Distributed-Power Open Standards Alliance (DOSA) Defines Digital POL MICRO Standard
Digital DOSA Standard Expands Point of Load Standards to Include MICRO Package for Higher Currents
October 6, 2010
DALLAS, TX. -- The Distributed-power Open Standards Alliance (DOSA), a global association dedicated to furthering compatibility and standardization in the DC-DC board mounted power conversion market, recently approved specification standards for the "Third Generation, High Density, Non-Isolated MICRO converter" for the MICRO (11.4mm x 20.3mm) format.
The third generation standard is based on the addition of new interconnects and enlarging existing power pads to enable higher density, new features and digital communication while maintaining the integrity of the second generation connections and dimensions. This allows the highest design flexibility with the opportunity to use previous generation products on the new footprint, or alternatively use new generation products with existing circuit board footprints. While the standard establishes the new connectivity for digital communication, it is not restricted to digital POLs. The standard applies to both analog and digital non-isolated POLs.
Following in the footsteps of the PICO standard, the MICRO standard is intended for solutions at higher current and power levels than the PICO. The MICRO standard is also designed to interlock with the PICO standard such that a single nested solution may be implemented by the board designer. This allows rapid migration between PICO and MICRO packages without necessitating a board re-layout. The flexibility of the DOSA-based nesting significantly reduces design risk and creates the opportunity for cost optimization throughout the development cycle.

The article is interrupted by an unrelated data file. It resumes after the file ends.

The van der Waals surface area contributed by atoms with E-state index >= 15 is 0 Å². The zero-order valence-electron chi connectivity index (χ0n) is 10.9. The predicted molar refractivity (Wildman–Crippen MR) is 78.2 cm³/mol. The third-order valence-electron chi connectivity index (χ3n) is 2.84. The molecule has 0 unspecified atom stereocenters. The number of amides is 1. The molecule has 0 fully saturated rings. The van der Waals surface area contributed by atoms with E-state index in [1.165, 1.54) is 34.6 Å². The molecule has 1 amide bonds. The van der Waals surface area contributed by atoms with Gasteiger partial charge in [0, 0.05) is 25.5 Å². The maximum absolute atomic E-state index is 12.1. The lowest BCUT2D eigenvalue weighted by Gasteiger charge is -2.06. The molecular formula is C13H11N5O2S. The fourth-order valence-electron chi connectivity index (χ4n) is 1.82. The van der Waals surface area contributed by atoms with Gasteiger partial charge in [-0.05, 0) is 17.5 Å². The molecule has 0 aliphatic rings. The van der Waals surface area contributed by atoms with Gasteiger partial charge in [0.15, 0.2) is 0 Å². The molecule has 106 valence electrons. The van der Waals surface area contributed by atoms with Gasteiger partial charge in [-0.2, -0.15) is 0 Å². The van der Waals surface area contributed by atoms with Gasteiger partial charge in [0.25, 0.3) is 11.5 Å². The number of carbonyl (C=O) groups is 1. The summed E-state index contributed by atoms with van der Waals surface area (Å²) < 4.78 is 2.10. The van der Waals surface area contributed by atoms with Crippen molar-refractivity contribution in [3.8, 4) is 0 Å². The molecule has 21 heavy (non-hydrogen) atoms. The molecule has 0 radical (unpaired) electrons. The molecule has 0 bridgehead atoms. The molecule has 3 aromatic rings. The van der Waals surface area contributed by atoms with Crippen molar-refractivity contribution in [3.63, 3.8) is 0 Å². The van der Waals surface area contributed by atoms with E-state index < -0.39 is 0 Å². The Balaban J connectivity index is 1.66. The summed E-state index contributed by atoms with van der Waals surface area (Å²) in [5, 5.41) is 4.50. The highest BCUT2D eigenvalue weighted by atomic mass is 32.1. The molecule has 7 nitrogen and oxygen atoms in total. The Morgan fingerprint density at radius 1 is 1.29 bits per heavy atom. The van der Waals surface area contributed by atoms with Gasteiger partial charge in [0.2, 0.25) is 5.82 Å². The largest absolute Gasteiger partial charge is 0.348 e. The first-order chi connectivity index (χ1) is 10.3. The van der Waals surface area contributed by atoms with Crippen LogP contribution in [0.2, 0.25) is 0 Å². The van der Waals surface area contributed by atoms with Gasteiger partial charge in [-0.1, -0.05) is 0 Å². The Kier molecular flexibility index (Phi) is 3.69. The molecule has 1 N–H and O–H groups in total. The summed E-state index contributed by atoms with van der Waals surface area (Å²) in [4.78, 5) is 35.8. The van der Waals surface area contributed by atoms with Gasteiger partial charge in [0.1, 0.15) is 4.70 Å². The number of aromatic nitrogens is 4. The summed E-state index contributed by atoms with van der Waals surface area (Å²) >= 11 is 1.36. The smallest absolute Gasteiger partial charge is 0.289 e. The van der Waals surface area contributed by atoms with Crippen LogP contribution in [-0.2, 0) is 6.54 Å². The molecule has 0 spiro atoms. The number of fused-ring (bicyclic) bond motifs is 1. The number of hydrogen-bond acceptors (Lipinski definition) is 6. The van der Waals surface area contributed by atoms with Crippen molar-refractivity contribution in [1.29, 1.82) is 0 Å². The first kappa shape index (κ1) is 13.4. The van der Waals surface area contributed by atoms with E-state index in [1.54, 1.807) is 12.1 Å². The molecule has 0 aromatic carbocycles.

The new standards include provisions for an I2C bus which may be implemented with Power Management Bus (PMBus(TM)) protocol functionality. Digital power provides access to critical load information, including current and voltage, enabling the system to monitor the power consumption at the highest possible resolution--at the processor or load. It also allows for control of the module enabling system optimization at a previously inaccessible level. The benefits of digital power are still being defined, but this standard allows for the rapid, low risk exploration of the benefits of this new capability. The standards also allow for improved thermal de-rating by increasing the thermal coupling between a module and a customer's board, enabling higher current densities without significant current de-rating at higher temperatures.
"It is encouraging to see DOSA standardize additional digital footprints for increased capacity in DC-DC point-of-load (POL) converters," said Linnea Brush, senior research analyst, Darnell Group. "DOSA standards-based digital power converters enable power design engineers worldwide to reduce risk and accelerate development schedules while leveraging multi-vendor sourcing efficiency."
DOSA was founded in 2004
, by Lineage Power and SynQor, to develop standards for DC-DC
converters to ensure compatibility and facilitate second sourcing for
customers. DOSA carries the mission of establishing standards over a
broad range of power converter form factors, footprints, feature sets
and functionality for both non-isolated point-of-load (POL) and
The Distributed-power Open Standards Alliance (DOSA) was formed to
further future DC-DC product compatibility and standardization within
the fragmented power converter market. Alliance members include
founding members Lineage Power and SynQor as well as AcBel, Bel Power,
Delta Electronics, Emerson Network Power, Ericsson Power Modules, FDK,
Murata Power Solutions, NetPower Technologies, Power-One, TDK-Lambda and
Wall Industries. The goal of the alliance is to establish customer
interface standards early in the development cycle, which include form
factors, footprints, pin-outs, feature sets and other parameters that
will facilitate alternative sourcing. The alliance covers a broad range
of power converters including non-isolated (POL) and isolated
applications. More information about DOSA is available at
Aligned with DOSA, the PMBus is an open standard power-management
protocol with a fully defined command language that facilitates
communication with power converters and other devices in a power system.
This standard allows for communication between devices based on both
analog and digital technologies, and provides interoperability to reduce
design complexity for power system designers. More information is
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